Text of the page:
Bladder cancer is cancer that begins in the bladder due to the growth of abnormal cells . Bladder cancer is often characterized by the presence of blood in the urine.
The bladder is an organ located in the middle of the lower abdomen. This organ functions to collect urine before it is excreted from the body through a channel called the urethra.
Bladder cancer occurs when cells in the bladder grow uncontrollably and form cancer cells . If they continue to grow, the cancer cells can spread to the tissues around the bladder, or to other organs that are more distant, such as the liver, bones, and lungs.
Types of Bladder Cancer
Bladder cancer is divided into several types based on where the cancer cells grow, namely:
Urothelial carcinoma is the most common type of bladder cancer. Urothelial carcinoma begins in the urothelial cells , which are cells that line the inside of the bladder.
Squamous cell carcinoma
Squamous cell carcinoma begins as thin, flat squamous cells that grow in the lining of the bladder. This type of bladder cancer occurs when the bladder is continuously irritated, for example from long-term use of a urinary catheter or repeated bladder infections .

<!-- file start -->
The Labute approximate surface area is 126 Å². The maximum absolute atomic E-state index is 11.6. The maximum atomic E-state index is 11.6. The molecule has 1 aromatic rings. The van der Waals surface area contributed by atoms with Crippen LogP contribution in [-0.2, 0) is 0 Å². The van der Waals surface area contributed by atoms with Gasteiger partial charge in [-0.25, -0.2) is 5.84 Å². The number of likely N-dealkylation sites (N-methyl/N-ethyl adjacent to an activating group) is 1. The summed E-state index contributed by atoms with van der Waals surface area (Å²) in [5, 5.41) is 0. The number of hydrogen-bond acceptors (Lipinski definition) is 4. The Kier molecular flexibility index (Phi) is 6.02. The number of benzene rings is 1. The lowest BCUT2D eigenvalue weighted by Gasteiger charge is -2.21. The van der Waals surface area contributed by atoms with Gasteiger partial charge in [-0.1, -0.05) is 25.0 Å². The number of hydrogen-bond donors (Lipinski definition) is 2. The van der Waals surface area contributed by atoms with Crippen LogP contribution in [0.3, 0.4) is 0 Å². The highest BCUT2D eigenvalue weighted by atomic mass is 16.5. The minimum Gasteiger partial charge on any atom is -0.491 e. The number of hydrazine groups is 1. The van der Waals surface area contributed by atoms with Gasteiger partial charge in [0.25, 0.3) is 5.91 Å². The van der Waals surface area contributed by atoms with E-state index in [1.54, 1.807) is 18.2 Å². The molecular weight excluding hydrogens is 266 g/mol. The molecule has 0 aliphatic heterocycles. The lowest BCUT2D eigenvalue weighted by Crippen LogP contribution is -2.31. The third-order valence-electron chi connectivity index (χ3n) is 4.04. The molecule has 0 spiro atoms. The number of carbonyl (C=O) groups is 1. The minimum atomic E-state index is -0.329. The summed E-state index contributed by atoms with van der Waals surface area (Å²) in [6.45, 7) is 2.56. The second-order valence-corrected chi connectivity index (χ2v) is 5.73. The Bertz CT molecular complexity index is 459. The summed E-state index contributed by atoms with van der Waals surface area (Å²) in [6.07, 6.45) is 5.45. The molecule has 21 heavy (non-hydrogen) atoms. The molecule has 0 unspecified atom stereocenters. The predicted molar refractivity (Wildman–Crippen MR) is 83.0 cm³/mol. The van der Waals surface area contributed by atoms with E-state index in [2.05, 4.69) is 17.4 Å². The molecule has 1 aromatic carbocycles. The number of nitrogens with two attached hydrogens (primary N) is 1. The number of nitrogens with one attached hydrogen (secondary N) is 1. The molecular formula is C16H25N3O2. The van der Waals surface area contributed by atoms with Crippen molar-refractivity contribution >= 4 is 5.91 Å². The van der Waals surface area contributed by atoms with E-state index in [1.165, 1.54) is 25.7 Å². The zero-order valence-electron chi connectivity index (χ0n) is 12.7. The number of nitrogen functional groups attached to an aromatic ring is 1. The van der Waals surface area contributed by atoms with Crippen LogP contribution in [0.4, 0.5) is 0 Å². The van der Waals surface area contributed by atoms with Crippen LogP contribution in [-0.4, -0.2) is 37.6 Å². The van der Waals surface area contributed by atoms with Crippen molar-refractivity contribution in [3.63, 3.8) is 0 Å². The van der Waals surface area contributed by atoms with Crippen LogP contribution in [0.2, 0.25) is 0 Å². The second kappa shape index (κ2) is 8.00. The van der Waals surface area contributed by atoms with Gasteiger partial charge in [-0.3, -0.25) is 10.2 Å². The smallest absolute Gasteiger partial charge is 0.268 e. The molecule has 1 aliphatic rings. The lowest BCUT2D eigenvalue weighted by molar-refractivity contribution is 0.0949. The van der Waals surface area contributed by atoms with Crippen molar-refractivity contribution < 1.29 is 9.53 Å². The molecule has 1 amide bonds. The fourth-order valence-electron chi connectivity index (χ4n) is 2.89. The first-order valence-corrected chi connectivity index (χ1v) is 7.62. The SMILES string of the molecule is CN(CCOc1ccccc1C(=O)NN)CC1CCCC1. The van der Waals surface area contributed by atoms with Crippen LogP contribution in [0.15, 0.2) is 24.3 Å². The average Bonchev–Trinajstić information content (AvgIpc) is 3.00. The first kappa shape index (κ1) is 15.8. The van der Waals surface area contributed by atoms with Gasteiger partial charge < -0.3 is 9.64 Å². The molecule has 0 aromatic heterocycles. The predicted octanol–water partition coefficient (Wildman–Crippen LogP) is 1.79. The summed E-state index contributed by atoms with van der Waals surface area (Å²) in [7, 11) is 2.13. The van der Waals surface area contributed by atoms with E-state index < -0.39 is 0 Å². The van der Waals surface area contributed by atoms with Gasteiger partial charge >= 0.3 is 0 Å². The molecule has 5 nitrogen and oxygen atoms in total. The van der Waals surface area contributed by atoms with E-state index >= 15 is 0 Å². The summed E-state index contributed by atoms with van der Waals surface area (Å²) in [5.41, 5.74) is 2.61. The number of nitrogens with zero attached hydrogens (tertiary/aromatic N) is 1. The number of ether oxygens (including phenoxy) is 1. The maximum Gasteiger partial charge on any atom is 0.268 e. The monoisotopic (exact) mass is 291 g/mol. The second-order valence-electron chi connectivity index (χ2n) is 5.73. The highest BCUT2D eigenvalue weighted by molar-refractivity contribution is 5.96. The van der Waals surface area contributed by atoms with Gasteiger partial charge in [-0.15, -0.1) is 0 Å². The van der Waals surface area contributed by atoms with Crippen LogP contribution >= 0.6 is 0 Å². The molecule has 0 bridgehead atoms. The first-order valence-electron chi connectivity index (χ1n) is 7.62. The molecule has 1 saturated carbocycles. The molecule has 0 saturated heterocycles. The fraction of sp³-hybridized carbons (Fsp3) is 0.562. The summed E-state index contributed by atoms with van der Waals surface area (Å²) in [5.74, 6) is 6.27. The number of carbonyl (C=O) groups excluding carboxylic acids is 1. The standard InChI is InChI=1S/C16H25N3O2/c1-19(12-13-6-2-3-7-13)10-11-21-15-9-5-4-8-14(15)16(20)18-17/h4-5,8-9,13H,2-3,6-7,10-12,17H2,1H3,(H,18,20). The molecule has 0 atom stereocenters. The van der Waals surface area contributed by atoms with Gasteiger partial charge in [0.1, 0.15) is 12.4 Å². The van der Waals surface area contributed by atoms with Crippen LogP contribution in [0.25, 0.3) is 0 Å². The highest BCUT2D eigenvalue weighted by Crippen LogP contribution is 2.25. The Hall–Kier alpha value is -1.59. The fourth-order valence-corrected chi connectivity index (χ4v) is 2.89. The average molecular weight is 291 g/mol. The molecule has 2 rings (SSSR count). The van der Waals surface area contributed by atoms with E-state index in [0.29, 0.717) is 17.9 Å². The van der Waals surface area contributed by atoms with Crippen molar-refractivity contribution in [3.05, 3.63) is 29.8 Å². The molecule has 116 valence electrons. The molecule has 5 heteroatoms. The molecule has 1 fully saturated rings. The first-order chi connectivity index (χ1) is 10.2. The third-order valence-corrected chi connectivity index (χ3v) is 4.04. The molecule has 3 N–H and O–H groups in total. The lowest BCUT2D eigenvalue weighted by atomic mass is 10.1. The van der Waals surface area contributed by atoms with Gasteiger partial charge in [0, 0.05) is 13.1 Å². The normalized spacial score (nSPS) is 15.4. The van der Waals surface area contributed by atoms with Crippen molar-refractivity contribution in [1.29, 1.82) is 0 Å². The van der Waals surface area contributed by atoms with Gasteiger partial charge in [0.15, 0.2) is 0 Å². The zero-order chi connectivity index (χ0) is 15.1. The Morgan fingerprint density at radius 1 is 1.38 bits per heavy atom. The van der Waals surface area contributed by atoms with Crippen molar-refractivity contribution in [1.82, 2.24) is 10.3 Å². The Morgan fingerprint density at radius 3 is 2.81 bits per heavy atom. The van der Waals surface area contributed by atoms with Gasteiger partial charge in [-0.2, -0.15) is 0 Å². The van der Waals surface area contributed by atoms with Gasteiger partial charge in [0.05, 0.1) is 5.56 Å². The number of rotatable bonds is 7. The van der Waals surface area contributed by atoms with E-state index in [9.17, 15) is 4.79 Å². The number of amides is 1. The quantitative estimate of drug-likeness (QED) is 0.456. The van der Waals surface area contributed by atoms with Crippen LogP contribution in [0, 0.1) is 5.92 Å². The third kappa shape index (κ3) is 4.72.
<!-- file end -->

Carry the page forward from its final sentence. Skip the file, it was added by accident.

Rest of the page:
Adenocarcinomas grow in glandular cells, which are cells in the mucus-producing glands in the bladder. Adenocarcinoma occurs when the bladder becomes inflamed in the long term.
Causes of Bladder Cancer
Bladder cancer is caused by changes (mutations) in the cells in the bladder. Mutations cause these cells to grow uncontrollably and form cancer cells that can spread (metastasize) to other organs of the body.
It is not known what causes these cells to mutate into cancer cells. However, there are several factors that can increase a person's risk of developing bladder cancer, namely:
- Male gender
- Over the age of 55 years
- Have a smoking habit
- Have a history of cancer, both in yourself and in your family
- Exposure to chemicals, such as arsenic or chemicals used in the leather, rubber, textile, and paint industries, such as aniline dyes , benzidine , xenylamine , o-toluidine , 4-aminobiphenyl , and 2-naphthylamine
- Have had radiotherapy to treat cancer near the bladder, such as colon cancer
- Have had chemotherapy with cisplatin or cyclophosphamide
- Experiencing menopause too early, i.e. under the age of 45 years
- Using a urinary catheter in the long term
- Suffering from urinary tract infections and chronic bladder stones
- Suffering from untreated schistosomiasis
- Suffering from type 2 diabetes
Symptoms of Bladder Cancer
The most common symptom in patients with bladder cancer is the presence of blood in the urine ( hematuria ) so that the color of the urine becomes reddish or brown.